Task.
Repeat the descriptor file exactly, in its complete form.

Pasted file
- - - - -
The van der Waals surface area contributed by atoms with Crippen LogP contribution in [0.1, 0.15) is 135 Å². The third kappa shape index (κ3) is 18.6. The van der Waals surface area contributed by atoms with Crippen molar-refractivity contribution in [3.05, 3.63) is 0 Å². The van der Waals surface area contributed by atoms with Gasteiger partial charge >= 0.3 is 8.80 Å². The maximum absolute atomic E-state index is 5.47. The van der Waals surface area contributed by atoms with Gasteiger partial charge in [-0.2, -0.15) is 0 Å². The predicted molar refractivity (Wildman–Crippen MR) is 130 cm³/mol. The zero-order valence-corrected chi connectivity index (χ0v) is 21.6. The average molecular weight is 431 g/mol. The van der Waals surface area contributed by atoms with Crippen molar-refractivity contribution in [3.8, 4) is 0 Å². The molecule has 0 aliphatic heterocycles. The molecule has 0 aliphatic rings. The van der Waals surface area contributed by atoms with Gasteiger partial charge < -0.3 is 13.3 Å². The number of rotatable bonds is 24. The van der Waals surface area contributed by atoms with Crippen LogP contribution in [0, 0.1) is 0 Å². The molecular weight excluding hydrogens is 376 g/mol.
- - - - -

The van der Waals surface area contributed by atoms with Crippen LogP contribution in [0.1, 0.15) is 135 Å². The third kappa shape index (κ3) is 18.6. The van der Waals surface area contributed by atoms with Crippen molar-refractivity contribution in [3.05, 3.63) is 0 Å². The van der Waals surface area contributed by atoms with Gasteiger partial charge >= 0.3 is 8.80 Å². The maximum absolute atomic E-state index is 5.47. The van der Waals surface area contributed by atoms with Gasteiger partial charge in [-0.2, -0.15) is 0 Å². The predicted molar refractivity (Wildman–Crippen MR) is 130 cm³/mol. The zero-order valence-corrected chi connectivity index (χ0v) is 21.6. The average molecular weight is 431 g/mol. The van der Waals surface area contributed by atoms with Crippen molar-refractivity contribution in [3.8, 4) is 0 Å². The molecule has 0 aliphatic heterocycles. The molecule has 0 aliphatic rings. The van der Waals surface area contributed by atoms with Gasteiger partial charge < -0.3 is 13.3 Å². The number of rotatable bonds is 24. The van der Waals surface area contributed by atoms with Crippen LogP contribution in [0, 0.1) is 0 Å². The molecular weight excluding hydrogens is 376 g/mol.